Wine at your doorstep

The Naramata Bench Wineries Association is jumping into the wine club business taking advantage of regulatory changes.

Cynthia Enns of Laughing Stock Vineyards with some of the product that will be available through the new Best of the Bench Wine Club at Naramata general store Thursday. The new venture promotes the sale of Naramata Bench wines to other regions.

Cynthia Enns of Laughing Stock Vineyards with some of the product that will be available through the new Best of the Bench Wine Club at Naramata general store Thursday. The new venture promotes the sale of Naramata Bench wines to other regions.

The Naramata Bench Wineries Association is jumping into the wine club business to take advantage of ongoing changes in federal and provincial regulations.

Twice a year, Best of the Bench Wine Club members will receive, delivered direct to their door, a mixed case of the latest releases of wines from participating wineries on the Naramata Bench. It’s not a new concept, but thanks to the recent lifting of federal prohibitions on shipping wines across provincial borders, a B.C. wine club can ship to a larger market.

Cynthia Enns of Laughing Stock Vineyards said she first proposed the idea of the association getting into the wine club business last fall, in hopeful anticipation.

“You could kind of see the tides turning,” she said. Federal prohibitions were removed in June, leaving it to the provinces to decide how to handle cross-border shipping.

“Not all of the provinces have verified what their specific laws are to be,” she said, adding that the club and work as well for a wine lover in Vancouver as Calgary. But B.C., Alberta and Manitoba have already given the green light, and that’s what Enns said the association is banking on.

“Given that our core tourism market is B.C. and Alberta, we are pretty happy about those markets being available right out of the gate,” said Enns. “I have a great belief in the wine club format. We launched our own wine club two years ago and we have seen it grow quite considerably. It’s also the way that I personally built our own wine cellar, years before we were in the wine business.”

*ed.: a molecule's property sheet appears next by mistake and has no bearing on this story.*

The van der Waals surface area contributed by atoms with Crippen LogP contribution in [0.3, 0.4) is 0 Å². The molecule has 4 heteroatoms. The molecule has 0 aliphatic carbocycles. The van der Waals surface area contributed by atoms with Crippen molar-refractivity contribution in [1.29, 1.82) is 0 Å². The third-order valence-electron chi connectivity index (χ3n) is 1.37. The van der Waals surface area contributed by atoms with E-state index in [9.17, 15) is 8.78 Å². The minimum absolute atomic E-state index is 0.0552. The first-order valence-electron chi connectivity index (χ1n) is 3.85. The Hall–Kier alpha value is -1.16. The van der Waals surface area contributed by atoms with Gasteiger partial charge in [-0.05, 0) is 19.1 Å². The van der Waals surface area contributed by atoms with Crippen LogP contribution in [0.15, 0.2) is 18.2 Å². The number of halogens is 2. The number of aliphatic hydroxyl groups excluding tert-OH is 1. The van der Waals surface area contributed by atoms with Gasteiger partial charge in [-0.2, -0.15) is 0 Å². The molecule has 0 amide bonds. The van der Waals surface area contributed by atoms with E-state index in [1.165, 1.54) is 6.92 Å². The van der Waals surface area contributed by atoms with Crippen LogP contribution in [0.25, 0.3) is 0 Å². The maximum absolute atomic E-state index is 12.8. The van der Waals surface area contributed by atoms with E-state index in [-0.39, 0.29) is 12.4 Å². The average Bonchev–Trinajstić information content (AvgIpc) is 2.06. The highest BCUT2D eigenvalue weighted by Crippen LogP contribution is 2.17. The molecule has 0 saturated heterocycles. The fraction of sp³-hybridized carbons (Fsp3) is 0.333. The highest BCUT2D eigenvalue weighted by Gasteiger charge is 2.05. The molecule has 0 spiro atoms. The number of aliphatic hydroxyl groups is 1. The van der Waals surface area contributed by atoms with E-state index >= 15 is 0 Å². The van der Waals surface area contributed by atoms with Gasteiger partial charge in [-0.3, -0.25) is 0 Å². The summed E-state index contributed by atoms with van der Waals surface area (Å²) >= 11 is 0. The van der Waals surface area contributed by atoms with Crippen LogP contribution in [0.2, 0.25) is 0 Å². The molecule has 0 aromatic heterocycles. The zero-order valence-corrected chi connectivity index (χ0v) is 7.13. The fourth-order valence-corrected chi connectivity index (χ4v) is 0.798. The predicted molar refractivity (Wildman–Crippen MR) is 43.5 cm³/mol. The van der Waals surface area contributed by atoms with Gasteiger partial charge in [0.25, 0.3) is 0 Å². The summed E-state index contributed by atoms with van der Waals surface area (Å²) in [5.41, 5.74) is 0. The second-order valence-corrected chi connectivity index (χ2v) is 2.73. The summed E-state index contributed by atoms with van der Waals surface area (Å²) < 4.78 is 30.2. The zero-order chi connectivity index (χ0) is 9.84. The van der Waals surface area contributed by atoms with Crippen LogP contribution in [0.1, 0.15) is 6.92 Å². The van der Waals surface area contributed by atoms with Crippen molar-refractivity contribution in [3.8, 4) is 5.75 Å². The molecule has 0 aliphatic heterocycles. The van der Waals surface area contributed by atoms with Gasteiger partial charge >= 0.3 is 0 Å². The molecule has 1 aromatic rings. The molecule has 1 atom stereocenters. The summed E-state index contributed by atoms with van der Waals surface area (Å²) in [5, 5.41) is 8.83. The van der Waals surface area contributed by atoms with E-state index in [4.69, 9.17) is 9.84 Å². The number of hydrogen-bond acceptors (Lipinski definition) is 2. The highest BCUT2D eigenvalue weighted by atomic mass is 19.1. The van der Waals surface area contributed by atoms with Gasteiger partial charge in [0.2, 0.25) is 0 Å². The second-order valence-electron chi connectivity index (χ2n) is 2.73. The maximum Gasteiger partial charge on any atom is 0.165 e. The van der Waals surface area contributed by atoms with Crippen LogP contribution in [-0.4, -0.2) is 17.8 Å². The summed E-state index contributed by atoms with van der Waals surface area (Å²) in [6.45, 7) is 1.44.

This is the first idea the association has had, according to Enns, that actually includes selling wine. Previously, their efforts have been aimed at marketing and promotional events. To make the venture work, the Bench association is partnering with the Naramata General Store, who will be handling the logistics of the club, the selling of the wine and its delivery to wine club members.

“It’s fantastic for a number of reasons: they are local, they are called Naramata, they are right in our backyard,” said Enns explaining that the participating wineries will take their selections to the store, which will purchase and ship them.

“It’s a business opportunity for the store as well. We are hoping it will be a growing revenue centre for the individual wineries as well as the Bench association,” said Enns. “We’ll just have to see what the interest is.”

The wine club venture, said Enns, is a supplement to the current marketing efforts of the Bench association, though more tangible to the consumer than their current work.

“If I was to check out Ontario wines, I wouldn’t necessarily want to order a full case from one winery,” said Enns. “That’s what got me thinking that the Naramata Bench should do a mixed case. What better way to explore a wine region than to just get a little bit of everybody?”

Many of the wines will be limited production wines, giving club members access to wines which are not widely available, but Enns hopes the wine club will grow from the simple mixed case twice-a-year shipment, to offering a wider range of products.

For more information and to join the club go to www.naramatabench.com and click on ‘Join our Wine Club’ link.

 

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